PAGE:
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Papers of the Week

Papers: 9 Mar 2019 - 15 Mar 2019

Animal Studies

2019 Jan-Dec

Mol Pain


Ageing alters signalling properties in the mouse spinal dorsal horn.


Mayhew JA, Walker FR, Smith DW, Callister RJ, Graham B
Mol Pain. 2019 Jan-Dec; 15:1744806919839860.
PMID: 30845881.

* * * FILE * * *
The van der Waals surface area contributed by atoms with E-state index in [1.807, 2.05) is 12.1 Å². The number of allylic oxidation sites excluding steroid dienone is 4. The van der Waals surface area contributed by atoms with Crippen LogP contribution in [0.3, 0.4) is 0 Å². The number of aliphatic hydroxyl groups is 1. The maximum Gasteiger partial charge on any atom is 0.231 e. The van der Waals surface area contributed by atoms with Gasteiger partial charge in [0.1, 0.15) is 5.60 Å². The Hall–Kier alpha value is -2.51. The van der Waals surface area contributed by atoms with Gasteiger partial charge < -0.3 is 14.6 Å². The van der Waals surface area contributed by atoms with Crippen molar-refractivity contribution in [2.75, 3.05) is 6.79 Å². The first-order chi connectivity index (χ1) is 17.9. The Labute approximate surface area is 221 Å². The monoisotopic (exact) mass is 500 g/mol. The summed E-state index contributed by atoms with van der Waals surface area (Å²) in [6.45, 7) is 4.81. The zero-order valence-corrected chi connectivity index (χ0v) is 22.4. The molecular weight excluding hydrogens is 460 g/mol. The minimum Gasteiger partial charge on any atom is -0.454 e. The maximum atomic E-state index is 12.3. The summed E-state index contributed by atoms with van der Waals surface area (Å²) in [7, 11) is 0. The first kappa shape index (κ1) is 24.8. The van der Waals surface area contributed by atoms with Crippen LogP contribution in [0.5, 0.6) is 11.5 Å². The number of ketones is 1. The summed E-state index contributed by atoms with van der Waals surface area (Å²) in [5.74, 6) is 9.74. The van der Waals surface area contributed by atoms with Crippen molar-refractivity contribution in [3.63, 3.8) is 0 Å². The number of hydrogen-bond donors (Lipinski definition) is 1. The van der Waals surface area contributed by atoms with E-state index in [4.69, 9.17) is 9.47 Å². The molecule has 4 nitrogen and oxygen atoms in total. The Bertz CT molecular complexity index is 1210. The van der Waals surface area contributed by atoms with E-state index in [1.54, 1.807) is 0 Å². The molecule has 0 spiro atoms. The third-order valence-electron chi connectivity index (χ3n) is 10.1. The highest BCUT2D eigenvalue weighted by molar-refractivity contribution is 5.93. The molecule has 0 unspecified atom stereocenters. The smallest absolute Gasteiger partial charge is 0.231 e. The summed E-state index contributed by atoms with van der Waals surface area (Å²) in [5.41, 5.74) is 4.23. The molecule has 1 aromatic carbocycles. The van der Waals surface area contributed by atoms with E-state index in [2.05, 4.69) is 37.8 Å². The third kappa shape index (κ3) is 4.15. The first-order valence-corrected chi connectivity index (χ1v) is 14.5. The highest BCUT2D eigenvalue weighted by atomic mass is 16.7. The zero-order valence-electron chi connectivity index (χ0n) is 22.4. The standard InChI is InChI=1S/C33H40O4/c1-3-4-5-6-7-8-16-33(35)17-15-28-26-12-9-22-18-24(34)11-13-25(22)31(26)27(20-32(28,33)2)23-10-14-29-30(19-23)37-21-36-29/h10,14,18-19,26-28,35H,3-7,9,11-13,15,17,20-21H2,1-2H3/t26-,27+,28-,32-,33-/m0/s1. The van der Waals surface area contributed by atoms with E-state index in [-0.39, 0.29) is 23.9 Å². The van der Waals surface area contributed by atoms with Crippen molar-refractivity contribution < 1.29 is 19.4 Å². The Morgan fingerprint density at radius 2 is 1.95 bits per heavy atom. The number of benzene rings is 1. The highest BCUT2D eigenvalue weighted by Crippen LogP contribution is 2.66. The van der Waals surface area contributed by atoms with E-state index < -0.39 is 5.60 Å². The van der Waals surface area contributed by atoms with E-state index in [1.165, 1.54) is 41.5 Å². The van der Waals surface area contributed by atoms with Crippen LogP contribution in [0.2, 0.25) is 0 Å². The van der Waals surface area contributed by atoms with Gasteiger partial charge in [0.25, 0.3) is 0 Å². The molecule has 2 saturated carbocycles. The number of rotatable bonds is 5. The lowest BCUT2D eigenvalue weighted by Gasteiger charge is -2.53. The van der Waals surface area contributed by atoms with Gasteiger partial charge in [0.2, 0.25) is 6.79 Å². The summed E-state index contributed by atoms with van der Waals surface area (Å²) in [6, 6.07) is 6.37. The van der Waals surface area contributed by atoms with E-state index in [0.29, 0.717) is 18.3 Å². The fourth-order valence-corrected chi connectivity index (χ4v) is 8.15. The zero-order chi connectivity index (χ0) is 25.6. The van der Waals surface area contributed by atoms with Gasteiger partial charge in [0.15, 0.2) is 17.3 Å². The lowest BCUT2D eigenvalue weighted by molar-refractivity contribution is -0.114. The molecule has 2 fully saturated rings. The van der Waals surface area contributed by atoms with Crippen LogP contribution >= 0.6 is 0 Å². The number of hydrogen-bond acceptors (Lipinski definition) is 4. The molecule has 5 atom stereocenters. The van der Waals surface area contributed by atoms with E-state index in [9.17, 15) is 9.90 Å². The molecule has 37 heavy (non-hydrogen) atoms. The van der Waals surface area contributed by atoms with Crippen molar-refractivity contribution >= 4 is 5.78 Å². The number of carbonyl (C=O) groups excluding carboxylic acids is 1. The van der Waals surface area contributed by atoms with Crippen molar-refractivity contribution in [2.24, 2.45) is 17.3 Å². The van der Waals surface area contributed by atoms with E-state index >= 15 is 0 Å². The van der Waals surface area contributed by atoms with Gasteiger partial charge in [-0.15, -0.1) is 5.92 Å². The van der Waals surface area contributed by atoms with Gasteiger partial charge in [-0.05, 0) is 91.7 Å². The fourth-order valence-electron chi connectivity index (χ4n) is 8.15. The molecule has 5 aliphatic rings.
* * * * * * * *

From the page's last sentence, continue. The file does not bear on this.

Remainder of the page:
A well-recognized relationship exists between ageing and increased susceptibility to chronic pain conditions, underpinning the view that pain signaling pathways differ in aged individuals. Yet despite the higher prevalence of altered pain states among the elderly, the majority of preclinical work studying mechanisms of aberrant sensory processing are conducted in juvenile or young adult animals. This mismatch is especially true for electrophysiological studies where patch clamp recordings from aged tissue are generally viewed as particularly challenging. In this study we have undertaken an electrophysiological characterization of spinal dorsal horn neurons in young adult (3-4 months) and aged (28-32 months) mice. We show that patch clamp data can be routinely acquired in spinal cord slices prepared from aged animals and that the excitability properties of aged dorsal horn neurons differ from recordings in tissue prepared from young animals. Specifically, aged dorsal horn neurons more readily exhibit repetitive action potential discharge, indicative of a more excitable phenotype. This observation was accompanied by a decrease in the amplitude and charge of spontaneous excitatory synaptic input to dorsal horn neurons and an increase in the contribution of GABAergic signalling to spontaneous inhibitory synaptic input in aged recordings. While the functional significance of these altered circuit properties remains to be determined, future work should seek to assess if such features may render the aged dorsal horn more susceptible to aberrant injury or disease induced signaling and contribute to increased pain in the elderly.